clock menu more-arrow no yes mobile

Filed under:

From Aqib Talib to Corey Coleman: Bill Belichick’s pursuit of top draft picks

How else can the team add talent?

NFL: New Orleans Saints at Cleveland Browns Ken Blaze-USA TODAY Sports

The New England Patriots addition of former Cleveland Browns 15th overall pick and wide receiver Corey Coleman shouldn’t come as a surprise to fans of the team because the transaction follows a familiar pattern.

An early draft pick burns out with a different team while still on their rookie deal. Bill Belichick and Nick Caserio thought highly of the player coming out of the draft and thinks the player might be more successful in a different situation. The Patriots add the former top draft pick with varying levels of success.

There are plenty of previous examples of these trades, but the Patriots seemed to really commit to this style of talent acquisition in 2012 when they acquired cornerback Aqib Talib from the Tampa Bay Buccaneers in the final year of Talib’s contract.

New England is rarely able to add elite talent in the draft because the team is so successful year after year and have late picks. One workaround for the team is to take major risks on players with injury histories, like Rob Gronkowski and Dominique Easley. These blue chip players would have gone much earlier in the draft had they remained healthy. Instead, the Patriots took a risk and drafted them later.

The other way to add the top talent is by acquiring players still on rookie deals from other teams (or through free agency).

The Patriots acquired former 39th overall pick Akeem Ayers from the Tennessee Titans for peanuts in 2014 and former 50th overall pick Jonathan Bostic from the Chicago Bears in 2015.

Then they hit hyperdrive in 2016, trading for former 6th overall pick Barkevious Mingo from the Browns, former 7th overall pick Jonathan Cooper from the Arizona Cardinals, former 40th overall pick Kyle Van Noy from the Detroit Lions, and former 47th overall pick Eric Rowe from the Philadelphia Eagles en route to winning Super Bowl LI.

The Patriots went back to that well in 2017, trading for former 20th overall pick Brandin Cooks from the New Orleans Saints, former 29th overall pick Phillip Dorsett from the Indianapolis Colts, and former 60th overall pick Kony Ealy from the Carolina Panthers.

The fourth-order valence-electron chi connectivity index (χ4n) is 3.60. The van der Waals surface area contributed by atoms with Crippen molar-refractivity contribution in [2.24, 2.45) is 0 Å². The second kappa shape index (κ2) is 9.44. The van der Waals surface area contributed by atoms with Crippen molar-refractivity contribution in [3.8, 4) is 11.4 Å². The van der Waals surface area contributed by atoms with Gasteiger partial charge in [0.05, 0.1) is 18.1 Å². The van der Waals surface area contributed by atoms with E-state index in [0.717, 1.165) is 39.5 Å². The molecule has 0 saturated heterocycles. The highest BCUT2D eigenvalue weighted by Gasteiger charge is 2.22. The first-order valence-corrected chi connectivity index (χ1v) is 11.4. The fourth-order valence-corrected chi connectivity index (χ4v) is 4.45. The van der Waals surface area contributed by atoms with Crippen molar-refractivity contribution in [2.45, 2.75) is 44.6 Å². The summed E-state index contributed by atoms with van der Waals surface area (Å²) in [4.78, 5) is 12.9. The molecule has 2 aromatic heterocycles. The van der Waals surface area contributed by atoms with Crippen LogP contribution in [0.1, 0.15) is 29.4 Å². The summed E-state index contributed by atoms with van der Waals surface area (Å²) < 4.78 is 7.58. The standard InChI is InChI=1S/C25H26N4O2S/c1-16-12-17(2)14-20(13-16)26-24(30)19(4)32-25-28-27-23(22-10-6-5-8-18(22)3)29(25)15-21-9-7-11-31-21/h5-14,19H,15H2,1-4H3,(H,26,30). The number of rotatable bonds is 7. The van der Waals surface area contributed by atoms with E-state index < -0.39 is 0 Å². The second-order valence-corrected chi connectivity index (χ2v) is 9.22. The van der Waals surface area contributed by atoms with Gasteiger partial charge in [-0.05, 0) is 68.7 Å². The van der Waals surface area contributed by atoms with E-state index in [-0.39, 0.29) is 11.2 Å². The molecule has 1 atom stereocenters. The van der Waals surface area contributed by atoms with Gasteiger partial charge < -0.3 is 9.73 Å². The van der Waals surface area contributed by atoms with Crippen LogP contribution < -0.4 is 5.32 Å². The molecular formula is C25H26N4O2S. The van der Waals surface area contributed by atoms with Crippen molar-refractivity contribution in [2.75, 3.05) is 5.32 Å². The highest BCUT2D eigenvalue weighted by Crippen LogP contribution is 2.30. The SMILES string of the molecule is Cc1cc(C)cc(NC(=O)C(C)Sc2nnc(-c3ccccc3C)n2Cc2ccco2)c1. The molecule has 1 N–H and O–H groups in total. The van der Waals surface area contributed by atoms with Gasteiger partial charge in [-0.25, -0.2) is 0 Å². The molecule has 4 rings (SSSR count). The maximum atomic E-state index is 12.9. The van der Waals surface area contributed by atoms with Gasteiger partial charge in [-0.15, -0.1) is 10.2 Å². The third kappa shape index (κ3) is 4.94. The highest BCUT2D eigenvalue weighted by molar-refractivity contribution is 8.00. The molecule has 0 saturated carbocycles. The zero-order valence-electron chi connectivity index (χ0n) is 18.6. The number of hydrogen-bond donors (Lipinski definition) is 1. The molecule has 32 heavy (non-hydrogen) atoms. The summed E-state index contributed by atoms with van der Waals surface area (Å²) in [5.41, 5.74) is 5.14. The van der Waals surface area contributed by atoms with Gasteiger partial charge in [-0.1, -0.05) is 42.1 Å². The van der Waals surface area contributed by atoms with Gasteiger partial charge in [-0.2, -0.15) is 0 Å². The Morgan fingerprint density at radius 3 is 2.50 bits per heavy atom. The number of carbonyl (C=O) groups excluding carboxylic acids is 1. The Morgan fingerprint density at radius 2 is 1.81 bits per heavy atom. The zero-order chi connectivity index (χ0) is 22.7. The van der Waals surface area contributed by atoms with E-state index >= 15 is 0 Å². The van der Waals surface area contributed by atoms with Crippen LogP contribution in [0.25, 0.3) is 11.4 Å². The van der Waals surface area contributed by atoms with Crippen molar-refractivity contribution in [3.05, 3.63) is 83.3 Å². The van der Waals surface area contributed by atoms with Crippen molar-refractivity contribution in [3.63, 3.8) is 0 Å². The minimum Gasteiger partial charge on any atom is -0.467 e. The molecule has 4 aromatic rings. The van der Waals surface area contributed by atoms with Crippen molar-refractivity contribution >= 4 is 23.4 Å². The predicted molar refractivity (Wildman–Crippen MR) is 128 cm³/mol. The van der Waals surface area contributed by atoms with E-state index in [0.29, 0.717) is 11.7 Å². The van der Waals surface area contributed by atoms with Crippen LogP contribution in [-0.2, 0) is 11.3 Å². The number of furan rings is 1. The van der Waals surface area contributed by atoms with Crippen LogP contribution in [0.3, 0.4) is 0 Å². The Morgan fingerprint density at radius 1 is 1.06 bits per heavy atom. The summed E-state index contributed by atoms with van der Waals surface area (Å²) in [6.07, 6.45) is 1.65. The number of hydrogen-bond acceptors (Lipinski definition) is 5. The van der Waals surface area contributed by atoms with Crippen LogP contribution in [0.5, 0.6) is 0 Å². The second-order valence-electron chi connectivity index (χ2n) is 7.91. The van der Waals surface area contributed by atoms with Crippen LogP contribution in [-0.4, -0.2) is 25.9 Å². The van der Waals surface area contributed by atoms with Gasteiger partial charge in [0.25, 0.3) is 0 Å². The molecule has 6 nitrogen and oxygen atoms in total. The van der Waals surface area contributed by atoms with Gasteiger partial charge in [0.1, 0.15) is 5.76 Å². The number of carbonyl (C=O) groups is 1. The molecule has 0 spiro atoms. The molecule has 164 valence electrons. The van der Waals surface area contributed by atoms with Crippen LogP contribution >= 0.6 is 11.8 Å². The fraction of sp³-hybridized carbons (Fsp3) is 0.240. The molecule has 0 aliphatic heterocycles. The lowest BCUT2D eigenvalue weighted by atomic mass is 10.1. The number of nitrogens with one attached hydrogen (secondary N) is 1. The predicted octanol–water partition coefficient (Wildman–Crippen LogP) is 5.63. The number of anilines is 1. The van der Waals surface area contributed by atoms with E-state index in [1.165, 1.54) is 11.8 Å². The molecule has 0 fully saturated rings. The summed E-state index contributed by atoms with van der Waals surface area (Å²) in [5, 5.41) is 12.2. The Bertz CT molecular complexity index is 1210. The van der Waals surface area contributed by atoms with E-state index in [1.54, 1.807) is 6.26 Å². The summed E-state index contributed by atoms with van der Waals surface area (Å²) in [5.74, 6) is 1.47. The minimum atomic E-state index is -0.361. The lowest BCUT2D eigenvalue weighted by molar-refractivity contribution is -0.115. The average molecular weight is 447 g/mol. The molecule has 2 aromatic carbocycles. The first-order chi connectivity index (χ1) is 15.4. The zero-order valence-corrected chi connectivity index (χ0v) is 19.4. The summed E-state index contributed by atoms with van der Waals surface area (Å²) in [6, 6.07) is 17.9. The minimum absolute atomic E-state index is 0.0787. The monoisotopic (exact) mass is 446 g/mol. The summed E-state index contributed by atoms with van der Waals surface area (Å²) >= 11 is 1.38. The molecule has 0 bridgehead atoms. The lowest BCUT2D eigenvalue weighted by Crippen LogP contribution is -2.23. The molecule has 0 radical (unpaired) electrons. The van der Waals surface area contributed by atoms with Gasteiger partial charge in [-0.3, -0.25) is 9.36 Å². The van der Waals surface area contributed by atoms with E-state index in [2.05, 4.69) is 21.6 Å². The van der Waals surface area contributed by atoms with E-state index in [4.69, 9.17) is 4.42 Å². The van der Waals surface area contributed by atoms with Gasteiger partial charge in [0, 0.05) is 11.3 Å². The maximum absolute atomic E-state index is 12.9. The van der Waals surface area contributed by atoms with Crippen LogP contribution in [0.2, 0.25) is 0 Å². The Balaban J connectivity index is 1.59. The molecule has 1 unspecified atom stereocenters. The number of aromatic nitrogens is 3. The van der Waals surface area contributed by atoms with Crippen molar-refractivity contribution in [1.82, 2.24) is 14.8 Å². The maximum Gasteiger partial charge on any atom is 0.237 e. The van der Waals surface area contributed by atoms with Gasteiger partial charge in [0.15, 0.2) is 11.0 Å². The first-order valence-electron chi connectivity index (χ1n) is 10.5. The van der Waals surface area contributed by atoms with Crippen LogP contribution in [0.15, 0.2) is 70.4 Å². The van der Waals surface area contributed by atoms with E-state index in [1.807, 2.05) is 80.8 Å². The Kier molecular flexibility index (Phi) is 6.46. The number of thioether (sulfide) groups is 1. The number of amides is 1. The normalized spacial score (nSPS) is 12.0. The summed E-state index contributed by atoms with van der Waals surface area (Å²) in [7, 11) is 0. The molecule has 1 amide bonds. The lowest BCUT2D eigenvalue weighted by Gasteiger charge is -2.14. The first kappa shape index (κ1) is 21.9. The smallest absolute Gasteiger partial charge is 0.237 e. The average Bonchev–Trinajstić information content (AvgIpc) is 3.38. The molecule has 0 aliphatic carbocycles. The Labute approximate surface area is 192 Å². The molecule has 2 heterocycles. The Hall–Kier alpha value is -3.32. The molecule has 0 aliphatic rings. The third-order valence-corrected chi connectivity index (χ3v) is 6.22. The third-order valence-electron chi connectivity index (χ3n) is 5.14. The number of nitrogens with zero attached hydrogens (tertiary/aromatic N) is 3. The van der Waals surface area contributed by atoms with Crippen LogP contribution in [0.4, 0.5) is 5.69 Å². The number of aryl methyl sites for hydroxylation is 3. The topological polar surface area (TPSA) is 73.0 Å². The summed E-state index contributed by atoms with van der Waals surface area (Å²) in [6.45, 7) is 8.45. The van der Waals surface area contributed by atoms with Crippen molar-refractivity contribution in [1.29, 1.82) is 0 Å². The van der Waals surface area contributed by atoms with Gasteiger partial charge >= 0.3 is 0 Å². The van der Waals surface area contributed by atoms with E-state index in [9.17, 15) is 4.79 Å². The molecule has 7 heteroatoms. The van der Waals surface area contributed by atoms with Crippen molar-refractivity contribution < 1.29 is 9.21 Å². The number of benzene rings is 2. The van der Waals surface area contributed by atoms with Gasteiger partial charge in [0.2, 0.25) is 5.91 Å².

Some of these trades, like for Talib, Ayers, Van Noy, and Cooks were rousing successes. Other were complete busts, like for Cooper and Ealy. But the Patriots were generally giving up late round picks for these players, so the success rate has been pretty stellar given the cost.

The Patriots are hoping for a similar success rate this year with the acquisition of former 12th overall pick Danny Shelton from the Browns and we could easily put former 29th overall pick Cordarrelle Patterson and his relatively cheap $3.25 million contract in a similar category, along with the newly signed Coleman.

Even if just one of these players pans out as a top contributor, the Patriots gave up what should be a late 2019 3rd round pick for Shelton, Patterson, Coleman (for free!), and the 210th overall pick in the 2018 NFL Draft (Braxton Berrios). That’s incredible value, especially given the relatively average success rate of a late third round pick.

So Coleman could be cut later this week. Maybe he’ll stick around once Julian Edelman returns. Maybe he’ll get a couple hundred yards over the course of the whole season. Maybe the Patriots will extend him beyond this year if he fits in with the system and team culture.

Who knows. The Patriots team-building strategy is set up so the team won’t have to mortgage away their future in order to find out.

Update: The Patriots cut Coleman after six days to make space for another former top draft pick, wide receiver Josh Gordon. On and on we go.